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Physical State of the Deep Interior of the CoRoT-7b Exoplanet

By F. W. Wagner, F. Sohl, T. Rückriemen and H. Rauer

Abstract

The present study takes the CoRoT-7b exoplanet as an analogue for massive terrestrial planets to investigate conditions, under which intrinsic magnetic fields could be sustained in liquid cores. We examine the effect of depth-dependent transport parameters (e.g., activation volume of mantle rock) on a planet's thermal structure and the related heat flux across the core mantle boundary. For terrestrial planets more massive than the Earth, our calculations suggest that a substantial part of the lowermost mantle is in a sluggish convective regime, primarily due to pressure effects on viscosity. Hence, we find substantially higher core temperatures than previously reported from parameterized convection models. We also discuss the effect of melting point depression in the presence of impurities (e.g., sulfur) in iron-rich cores and compare corresponding melting relations to the calculated thermal structure. Since impurity effects become less important at the elevated pressure and temperature conditions prevalent in the deep interior of CoRoT-7b, iron-rich cores are likely solid, implying that a self-sustained magnetic field would be absent.Comment: 4 pages, 3 figures. IAU 276 Proceeding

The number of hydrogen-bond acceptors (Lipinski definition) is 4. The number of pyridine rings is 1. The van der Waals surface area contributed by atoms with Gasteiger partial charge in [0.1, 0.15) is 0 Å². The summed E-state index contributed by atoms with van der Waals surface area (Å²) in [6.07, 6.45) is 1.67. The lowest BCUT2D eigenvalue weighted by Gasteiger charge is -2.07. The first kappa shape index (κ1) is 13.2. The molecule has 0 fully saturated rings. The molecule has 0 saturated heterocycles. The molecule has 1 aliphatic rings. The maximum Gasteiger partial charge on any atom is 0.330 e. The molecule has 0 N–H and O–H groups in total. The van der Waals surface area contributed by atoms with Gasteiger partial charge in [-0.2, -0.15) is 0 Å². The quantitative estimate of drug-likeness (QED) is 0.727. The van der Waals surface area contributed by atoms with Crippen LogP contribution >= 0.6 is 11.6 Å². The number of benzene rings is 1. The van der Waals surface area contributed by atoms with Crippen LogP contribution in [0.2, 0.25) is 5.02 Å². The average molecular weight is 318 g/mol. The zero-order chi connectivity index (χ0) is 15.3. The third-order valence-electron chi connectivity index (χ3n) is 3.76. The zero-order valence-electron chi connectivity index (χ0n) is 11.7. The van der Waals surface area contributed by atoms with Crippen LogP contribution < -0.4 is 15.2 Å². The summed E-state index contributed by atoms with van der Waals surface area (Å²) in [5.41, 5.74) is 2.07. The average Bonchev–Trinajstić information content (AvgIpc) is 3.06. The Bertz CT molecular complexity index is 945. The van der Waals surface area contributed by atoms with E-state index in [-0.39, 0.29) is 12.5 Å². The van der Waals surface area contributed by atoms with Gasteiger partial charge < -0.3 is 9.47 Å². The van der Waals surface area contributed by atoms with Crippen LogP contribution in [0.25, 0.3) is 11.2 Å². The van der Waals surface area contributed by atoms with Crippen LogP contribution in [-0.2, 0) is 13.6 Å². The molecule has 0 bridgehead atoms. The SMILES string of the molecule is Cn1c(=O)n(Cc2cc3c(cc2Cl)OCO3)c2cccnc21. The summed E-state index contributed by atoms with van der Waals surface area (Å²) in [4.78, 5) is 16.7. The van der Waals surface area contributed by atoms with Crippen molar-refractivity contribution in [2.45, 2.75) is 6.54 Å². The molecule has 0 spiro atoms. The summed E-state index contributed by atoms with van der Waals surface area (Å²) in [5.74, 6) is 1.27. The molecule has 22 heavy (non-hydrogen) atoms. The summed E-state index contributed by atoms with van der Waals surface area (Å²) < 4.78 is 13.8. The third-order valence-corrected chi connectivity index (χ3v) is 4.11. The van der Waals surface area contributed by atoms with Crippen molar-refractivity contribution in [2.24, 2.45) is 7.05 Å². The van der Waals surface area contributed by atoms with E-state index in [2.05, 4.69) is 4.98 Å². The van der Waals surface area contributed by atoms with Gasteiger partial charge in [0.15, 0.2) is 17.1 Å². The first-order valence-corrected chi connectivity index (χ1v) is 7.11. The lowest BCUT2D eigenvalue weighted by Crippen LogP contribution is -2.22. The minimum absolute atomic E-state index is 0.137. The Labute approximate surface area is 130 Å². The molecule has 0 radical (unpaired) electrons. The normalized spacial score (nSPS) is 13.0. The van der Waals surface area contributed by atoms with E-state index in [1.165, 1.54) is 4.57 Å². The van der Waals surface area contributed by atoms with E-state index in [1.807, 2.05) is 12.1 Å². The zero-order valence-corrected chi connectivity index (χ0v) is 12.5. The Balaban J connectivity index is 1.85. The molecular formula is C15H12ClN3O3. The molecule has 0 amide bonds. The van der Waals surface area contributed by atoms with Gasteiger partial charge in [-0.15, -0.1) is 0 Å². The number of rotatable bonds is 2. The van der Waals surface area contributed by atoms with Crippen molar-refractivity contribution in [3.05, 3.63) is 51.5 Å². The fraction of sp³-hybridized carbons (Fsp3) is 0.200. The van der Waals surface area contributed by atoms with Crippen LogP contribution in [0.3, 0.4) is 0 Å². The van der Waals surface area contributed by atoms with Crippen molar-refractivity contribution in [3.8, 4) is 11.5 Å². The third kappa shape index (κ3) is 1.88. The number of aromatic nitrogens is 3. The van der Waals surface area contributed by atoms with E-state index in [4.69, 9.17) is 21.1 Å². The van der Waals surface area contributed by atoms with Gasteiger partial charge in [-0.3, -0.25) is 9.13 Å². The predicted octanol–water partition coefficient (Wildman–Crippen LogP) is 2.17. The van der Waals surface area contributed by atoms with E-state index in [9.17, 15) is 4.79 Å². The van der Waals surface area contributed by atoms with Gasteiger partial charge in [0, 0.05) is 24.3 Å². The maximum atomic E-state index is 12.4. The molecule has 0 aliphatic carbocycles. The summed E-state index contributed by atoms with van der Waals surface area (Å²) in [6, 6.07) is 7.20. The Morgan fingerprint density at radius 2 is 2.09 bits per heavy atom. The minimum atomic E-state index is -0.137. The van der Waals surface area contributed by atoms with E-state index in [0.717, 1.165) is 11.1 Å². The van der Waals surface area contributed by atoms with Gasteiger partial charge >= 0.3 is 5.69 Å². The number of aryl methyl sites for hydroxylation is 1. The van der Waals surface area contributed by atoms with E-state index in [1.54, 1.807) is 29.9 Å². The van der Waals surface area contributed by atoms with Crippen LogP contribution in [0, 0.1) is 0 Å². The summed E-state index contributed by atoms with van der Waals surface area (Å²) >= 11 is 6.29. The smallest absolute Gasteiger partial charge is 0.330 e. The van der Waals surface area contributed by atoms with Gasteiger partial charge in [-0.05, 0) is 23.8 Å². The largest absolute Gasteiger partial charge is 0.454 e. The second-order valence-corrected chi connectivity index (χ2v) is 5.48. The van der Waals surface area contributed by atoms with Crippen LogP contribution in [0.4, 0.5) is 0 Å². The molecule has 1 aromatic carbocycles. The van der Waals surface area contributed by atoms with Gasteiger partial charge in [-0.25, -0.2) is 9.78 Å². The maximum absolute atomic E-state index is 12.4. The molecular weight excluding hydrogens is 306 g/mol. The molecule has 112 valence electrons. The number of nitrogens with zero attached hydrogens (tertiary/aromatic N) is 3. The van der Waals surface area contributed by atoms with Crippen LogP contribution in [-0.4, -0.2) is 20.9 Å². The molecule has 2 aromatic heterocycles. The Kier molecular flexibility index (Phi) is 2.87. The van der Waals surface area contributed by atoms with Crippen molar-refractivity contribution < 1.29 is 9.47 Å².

Topics: Astrophysics - Earth and Planetary Astrophysics
Year: 2011
DOI identifier: 10.1017/S1743921311020175
OAI identifier: oai:arXiv.org:1105.1271
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